By Roel Nieuwenkamp, Chair of the OECD Working Party on Responsible Business Conduct
September 25, 2017 marks World SDG Action Day.
A couple of months ago during the OECD’s Global Forum on Responsible Business Conduct,1 I heard a new term: SDG washing. After green washing and blue washing – using a UN logo to signpost sustainability without doing much – the term SDG washing points to businesses that use the Sustainable Development Goals to market their positive contribution to some SDGs while ignoring their negative impact on others. For example, a car company may market their electric cars as saving the climate (SDG 13↑). Yet, the cobalt in their batteries may be mined by five-year old kids in Congo (SDG 8 ↓).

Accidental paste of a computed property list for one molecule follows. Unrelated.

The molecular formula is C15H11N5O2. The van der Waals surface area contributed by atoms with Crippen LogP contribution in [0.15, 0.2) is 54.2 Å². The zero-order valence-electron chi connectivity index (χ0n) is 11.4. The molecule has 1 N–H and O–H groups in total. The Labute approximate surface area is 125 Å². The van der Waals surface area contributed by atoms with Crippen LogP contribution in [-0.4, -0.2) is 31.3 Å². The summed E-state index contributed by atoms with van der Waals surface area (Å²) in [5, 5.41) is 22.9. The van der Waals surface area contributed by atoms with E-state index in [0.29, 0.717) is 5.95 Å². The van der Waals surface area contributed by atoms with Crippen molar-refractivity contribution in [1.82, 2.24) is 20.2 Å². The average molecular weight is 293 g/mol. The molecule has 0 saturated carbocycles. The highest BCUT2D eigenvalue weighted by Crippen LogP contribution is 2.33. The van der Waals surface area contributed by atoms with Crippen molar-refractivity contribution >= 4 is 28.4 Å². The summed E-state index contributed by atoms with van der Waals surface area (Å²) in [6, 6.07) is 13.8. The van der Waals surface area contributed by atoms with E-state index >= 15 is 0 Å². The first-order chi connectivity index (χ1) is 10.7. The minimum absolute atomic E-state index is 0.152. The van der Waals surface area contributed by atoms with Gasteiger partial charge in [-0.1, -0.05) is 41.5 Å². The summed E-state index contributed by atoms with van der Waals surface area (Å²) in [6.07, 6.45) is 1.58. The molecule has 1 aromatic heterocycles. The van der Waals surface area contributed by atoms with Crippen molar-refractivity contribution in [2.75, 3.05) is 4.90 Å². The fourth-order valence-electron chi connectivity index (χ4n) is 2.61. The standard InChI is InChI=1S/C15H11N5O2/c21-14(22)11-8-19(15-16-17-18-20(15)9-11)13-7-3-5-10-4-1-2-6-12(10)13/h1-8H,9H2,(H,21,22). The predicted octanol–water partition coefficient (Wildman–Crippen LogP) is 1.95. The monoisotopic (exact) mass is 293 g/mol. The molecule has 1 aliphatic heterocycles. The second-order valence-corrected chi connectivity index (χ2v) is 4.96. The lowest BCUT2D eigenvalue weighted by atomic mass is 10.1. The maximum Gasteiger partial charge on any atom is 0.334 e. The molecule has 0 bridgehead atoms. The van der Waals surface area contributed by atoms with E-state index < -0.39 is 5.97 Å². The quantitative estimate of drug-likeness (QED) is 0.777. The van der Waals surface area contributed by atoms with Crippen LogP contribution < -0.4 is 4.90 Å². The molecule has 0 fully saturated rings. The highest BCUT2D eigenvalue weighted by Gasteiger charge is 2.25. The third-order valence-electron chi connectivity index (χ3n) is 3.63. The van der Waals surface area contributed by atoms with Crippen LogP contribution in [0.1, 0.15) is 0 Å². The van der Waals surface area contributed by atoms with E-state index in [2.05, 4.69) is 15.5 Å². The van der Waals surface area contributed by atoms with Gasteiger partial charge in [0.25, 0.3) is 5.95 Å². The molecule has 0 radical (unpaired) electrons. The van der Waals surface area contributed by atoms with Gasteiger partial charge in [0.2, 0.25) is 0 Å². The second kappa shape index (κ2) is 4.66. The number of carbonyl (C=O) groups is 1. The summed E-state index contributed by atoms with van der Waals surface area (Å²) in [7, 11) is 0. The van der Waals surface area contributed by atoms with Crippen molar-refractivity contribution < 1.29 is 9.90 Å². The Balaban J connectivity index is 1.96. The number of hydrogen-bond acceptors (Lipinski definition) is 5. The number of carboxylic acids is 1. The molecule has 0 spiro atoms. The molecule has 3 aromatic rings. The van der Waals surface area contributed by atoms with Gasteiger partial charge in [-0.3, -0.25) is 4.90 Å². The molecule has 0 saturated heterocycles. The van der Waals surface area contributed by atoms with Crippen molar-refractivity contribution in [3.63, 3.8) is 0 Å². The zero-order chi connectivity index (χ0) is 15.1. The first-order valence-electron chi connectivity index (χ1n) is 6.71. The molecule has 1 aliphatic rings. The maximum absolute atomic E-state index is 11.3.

It is clear that the world will never reach the SDGs without businesses. While businesses can make positive contributions, such as creating jobs, finding innovative solutions for climate challenges or contributing to human capital development, they can also cause or contribute to negative impacts, such as exploiting labour in supply chains, damaging the environment or engaging in corrupt practices. Businesses should pay due attention to ensure that they avoid undermining the SDGs by causing or contributing to negative impacts. Continue reading